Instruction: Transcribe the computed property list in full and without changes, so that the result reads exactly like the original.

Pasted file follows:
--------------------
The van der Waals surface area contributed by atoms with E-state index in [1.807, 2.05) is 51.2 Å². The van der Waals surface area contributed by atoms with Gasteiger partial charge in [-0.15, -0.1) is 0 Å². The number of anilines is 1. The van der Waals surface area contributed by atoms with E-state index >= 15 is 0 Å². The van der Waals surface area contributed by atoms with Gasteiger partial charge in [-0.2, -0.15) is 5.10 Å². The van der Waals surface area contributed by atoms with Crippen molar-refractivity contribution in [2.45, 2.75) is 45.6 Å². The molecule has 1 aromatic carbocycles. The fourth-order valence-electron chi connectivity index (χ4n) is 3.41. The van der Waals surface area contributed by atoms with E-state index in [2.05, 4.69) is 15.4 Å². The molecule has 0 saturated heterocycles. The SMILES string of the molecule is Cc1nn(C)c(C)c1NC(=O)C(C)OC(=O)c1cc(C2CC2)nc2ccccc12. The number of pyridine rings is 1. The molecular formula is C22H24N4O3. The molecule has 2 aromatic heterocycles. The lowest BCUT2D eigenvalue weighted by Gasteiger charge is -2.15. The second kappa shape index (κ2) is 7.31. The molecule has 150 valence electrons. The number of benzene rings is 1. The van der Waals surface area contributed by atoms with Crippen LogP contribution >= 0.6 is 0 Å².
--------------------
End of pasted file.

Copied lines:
The van der Waals surface area contributed by atoms with E-state index in [1.807, 2.05) is 51.2 Å². The van der Waals surface area contributed by atoms with Gasteiger partial charge in [-0.15, -0.1) is 0 Å². The number of anilines is 1. The van der Waals surface area contributed by atoms with E-state index >= 15 is 0 Å². The van der Waals surface area contributed by atoms with Gasteiger partial charge in [-0.2, -0.15) is 5.10 Å². The van der Waals surface area contributed by atoms with Crippen molar-refractivity contribution in [2.45, 2.75) is 45.6 Å². The molecule has 1 aromatic carbocycles. The fourth-order valence-electron chi connectivity index (χ4n) is 3.41. The van der Waals surface area contributed by atoms with E-state index in [2.05, 4.69) is 15.4 Å². The molecule has 0 saturated heterocycles. The SMILES string of the molecule is Cc1nn(C)c(C)c1NC(=O)C(C)OC(=O)c1cc(C2CC2)nc2ccccc12. The number of pyridine rings is 1. The molecular formula is C22H24N4O3. The molecule has 2 aromatic heterocycles. The lowest BCUT2D eigenvalue weighted by Gasteiger charge is -2.15. The second kappa shape index (κ2) is 7.31. The molecule has 150 valence electrons. The number of benzene rings is 1. The van der Waals surface area contributed by atoms with Crippen LogP contribution >= 0.6 is 0 Å².